Despite being just as important as men, there are still economic and social divides which result in gender inequality in the UK.
Modern society is built upon foundations of free will and freedom of speech. Our equality gives our actions and voices equal value and a right to be heard. This is what the democratic world believes in and it is the basis for fair trials, educational opportunities and, in the UK, the functioning of our National Health Service.
Yet, in this equal world there are hundreds of different minority groups being discriminated against because of their race or religion. The most surprising part of this fact is that the largest minority group being discriminated against is barely a minority at all; because this group is called women, and they make up 49.96% of the global population. In the UK we actually have more women than men, making up 50.81% of our national population.
Why then is there such an obvious social divide between the two sexes? Economically we see a substantial gap between men and women. The Equal Pay Portal states that between the ages of 20 to 29, the average woman earns slightly more than the average man but that over the age of 40 (when many expect to be in a stable career with stable pay rises) the gap opens and men are paid substantially more than women. In November 2015, the Office for National Statistics stated in their survey that the median pay for men in April 2015 was £567 per week compared with £471 for women, a gap of just over 20 per cent. Excluding overtime, this £96 gap equates to almost £5000 a year. The pay gap at the top two per cent of earners sits at 54.9 per cent, according to the Trades Union Congress. At no point does either survey say that women in employment work 54.9 per cent less than their male counterparts.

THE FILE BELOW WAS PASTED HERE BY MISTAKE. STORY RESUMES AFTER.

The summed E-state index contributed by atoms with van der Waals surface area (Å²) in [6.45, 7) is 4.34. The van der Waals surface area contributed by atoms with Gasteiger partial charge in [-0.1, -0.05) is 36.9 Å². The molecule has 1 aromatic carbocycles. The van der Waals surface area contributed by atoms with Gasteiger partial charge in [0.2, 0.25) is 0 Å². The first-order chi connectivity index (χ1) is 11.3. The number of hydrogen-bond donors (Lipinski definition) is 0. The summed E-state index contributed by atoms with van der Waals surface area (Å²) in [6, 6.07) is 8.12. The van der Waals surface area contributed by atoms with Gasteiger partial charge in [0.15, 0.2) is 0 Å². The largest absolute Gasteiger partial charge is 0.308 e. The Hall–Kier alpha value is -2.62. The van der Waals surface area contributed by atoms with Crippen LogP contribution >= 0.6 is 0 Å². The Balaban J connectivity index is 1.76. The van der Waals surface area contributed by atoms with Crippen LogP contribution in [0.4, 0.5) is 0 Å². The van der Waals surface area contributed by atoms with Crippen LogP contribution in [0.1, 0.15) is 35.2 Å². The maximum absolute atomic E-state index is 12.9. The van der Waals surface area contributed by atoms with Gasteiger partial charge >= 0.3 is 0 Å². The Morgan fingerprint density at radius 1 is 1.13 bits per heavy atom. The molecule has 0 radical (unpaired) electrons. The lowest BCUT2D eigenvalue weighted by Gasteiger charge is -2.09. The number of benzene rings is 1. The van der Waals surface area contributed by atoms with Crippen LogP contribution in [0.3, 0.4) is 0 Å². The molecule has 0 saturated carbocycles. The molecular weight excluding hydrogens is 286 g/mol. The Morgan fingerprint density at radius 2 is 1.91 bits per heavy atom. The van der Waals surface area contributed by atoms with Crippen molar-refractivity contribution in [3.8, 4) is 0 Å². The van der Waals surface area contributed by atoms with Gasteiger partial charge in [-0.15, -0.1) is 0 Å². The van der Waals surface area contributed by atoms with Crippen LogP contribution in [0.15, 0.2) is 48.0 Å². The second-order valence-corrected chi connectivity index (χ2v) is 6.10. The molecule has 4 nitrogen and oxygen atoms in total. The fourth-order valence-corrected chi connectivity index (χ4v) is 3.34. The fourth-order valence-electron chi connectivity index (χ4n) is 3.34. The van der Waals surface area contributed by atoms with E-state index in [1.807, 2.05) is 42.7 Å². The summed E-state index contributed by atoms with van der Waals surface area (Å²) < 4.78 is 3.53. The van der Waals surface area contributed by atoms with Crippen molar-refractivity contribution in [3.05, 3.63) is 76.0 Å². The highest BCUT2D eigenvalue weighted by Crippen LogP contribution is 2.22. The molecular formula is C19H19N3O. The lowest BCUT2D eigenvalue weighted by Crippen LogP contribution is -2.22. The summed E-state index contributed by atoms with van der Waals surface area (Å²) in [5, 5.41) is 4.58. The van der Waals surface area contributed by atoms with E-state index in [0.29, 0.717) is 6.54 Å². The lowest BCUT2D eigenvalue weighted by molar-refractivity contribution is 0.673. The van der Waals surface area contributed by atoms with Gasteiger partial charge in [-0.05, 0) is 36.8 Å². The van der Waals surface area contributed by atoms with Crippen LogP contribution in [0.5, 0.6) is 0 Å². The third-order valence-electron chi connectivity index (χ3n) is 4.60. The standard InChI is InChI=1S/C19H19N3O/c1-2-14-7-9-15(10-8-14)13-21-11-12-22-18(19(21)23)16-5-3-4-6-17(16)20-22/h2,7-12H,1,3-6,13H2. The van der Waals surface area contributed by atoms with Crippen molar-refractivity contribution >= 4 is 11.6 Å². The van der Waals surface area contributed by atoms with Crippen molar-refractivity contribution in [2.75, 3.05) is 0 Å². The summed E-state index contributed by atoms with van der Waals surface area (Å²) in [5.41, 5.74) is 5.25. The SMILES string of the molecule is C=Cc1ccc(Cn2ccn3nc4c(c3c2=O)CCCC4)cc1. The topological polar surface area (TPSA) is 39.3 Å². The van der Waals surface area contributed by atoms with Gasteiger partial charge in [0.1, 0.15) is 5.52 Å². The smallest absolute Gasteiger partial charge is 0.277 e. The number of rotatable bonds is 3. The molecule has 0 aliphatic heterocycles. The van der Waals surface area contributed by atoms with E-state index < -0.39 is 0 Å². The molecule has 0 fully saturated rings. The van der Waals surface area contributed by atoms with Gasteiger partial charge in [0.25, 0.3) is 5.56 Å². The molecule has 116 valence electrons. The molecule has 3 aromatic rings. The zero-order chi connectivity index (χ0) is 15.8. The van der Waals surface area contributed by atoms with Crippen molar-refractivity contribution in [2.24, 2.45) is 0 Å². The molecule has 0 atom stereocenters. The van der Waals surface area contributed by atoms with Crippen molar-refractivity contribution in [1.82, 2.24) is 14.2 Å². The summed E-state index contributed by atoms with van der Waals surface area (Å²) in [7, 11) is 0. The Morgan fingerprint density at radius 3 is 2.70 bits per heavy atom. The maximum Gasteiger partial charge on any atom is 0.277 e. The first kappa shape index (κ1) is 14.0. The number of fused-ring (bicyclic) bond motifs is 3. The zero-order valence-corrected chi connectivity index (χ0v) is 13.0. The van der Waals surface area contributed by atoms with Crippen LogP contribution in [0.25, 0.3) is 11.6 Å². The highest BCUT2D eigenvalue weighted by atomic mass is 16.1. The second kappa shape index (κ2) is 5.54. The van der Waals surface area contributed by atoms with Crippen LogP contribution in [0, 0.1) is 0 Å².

Recently, media attention has been brought to the issues of tax on male and female products. Whilst some members of the public claimed that men’s razors were tax free, these rumours were untrue. However, when the Independent and BBC covered the story of the fight to make women’s sanitary products tax free, they also mentioned some of other items that were not subject to tax. One had to wonder how sanitary products (taxed at a reduced five per cent rather than standard VAT at 20 per cent) were still subject to more tax than Jaffa cakes and cycling helmets. The rumours of a gender tax, accurate or not, evoked an unusual trend in social opinion, with a great outcry of support for women.
There has, for some time, been a patriarchal dominance within humanity. In the mid-19th Century, men often justified the treatment of women as second-class citizens by referring to it as the natural order of things. Men were the hunter-gatherers who presided over childbearing women. Obvious biological differences between the genders have manifested themselves since our ancient ancestors began to form communities – differences in height, muscle mass and hormonal balances, all due to sexual dimorphism. However, in the 21st Century there are no hunter-gathering males. Men and women almost always work side-by-side in the same offices, companies and factories the world over. Yet still the physical advantages granted to men (being, on average, slightly bigger and slightly stronger) by the outdated process of evolution seems to affect modern life.